Whether it’s the outlaw with the insatiable gift for songwriting Jamey Johnson, or founder and mainstay Bill Anderson, who, by the way, wrote Give It Away with Johnson, everyone who is or dreams to be anybody in country music or music period dreams of playing that stage encircled by the old wooden benches called the Ryman Auditorium. “I honestly don’t care about the money,” Johnson declares, ” I live to play, and I’m not here to take a stab at it, I’m here to DO it!” That enthusiasm flowing just before a recent appearance, has been echoed by artists since 1943, and despite the resort makeover by Gaylord Entertainment in 1993, the roots of the Ryman remain grounded in its foundation of faith and friendship.
Samuel Porter Jones grew up in Cartersville, GA, and despite a heritage that included 7 Methodist ministers, he found the straight and narrow very hard to find, much less to live by on a daily basis. He was admitted to the Georgia bar in 1868, and claimed is bride, Laura, at 21, hoping she could save him from himself. The bottle’s pull became stronger than the law, though, and Jones frittered away fortune and family as he brawled in barrooms. He was eventually turned away even from saloons for not paying tabs and instigating trouble. He caught a glimpse of himself one night in an establishment mirror, and did not like who he saw, a man with swollen eyes and lips, wearing clothes stained with vomit. He remembered a promise to his father that he would meet him in heaven, and cried out to God. He dried out for three days, dressed in a new suit, and returned home a new man to his forgiving Laura. A man with a real story carries real power, and Jones became a man with a mission, launching a tent ministry that would endure for 20 years, reaching millions and saving 500,000. His infectious humor and brutal honesty from the pulpit proved endlessly magnetic. He once told a Toledo, OH congregation, “If the Devil were the Mayor here, he wouldn’t change a thing!”
Sam Jones came to Nashville in May, 1885 to lead a meeting for a crowd of 10,000 faithful. “Captain” Tom Ryman was among them, along with his three children. Ryman had become a giant in the steamboat industry that boomed in the post-Civil War South, and no small measure of his wealth was generated by the gambling and showgirls that had become regulation on those vessels. As it happened, Jones’s focus in the message was mothers, and that was all it took to bring conviction to Ryman, who came forward at the altar call, and pledged to Jones that he would never have to preach from a tent in Nashville. Tom Ryman made the down payment for the Union Gospel Tabernacle then and there, and the remaining funds were raised within three years. The literal “Mother Church” of country music was dedicated in 1891. From his home on Rutledge Hill, Ryman could see his boats along the Cumberland River continue to create fortunes even after he refused the alcohol and girls of the night onboard. The bond of friendship between the two men endured, and when Sam Jones eulogized Tom Ryman in 1904, he proposed that the Union Gospel Tabernacle become the Ryman Auditorium, and the proposal was passed in that moment. In 1943, the Grand Ole Opry moved its radio broadcast to the Ryman, and the music has never stopped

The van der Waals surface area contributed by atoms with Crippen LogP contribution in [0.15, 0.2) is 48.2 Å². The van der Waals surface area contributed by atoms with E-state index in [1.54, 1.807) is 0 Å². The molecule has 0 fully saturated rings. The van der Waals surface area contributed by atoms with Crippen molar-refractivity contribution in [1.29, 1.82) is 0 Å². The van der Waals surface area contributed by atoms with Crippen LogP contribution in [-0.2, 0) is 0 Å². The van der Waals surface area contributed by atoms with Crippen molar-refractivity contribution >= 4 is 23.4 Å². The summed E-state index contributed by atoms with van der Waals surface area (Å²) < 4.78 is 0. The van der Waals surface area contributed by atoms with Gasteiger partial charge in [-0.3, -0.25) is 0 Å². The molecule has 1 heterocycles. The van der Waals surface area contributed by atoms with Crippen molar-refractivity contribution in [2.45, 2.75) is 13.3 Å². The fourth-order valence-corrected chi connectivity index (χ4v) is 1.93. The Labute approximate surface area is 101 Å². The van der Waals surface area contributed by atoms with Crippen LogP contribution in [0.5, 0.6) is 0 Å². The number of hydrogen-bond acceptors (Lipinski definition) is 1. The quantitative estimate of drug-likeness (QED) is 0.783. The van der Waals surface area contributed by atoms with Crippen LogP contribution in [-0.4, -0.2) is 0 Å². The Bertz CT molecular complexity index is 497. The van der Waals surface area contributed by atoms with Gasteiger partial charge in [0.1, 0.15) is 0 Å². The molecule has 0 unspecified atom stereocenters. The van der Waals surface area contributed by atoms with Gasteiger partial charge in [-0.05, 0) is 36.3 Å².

Nashville has become a global hub for music and for faith, hosting dozens of faith based publishing entities for decades. “When I come here, and imagine those heads bowed on these pews,” relates bluegrass legend Ricky Skaggs, who began playing in the hallowed hall with Bill Monroe, “I can’t imagine Nashville becoming the city that it has without the spiritual revival or preaching of Sam Jones. I think the Ryman is the most important building in Nashville.”
Millions who may never be blessed to touch her well-worn benches still agree.
Author’s personal knowledge of music.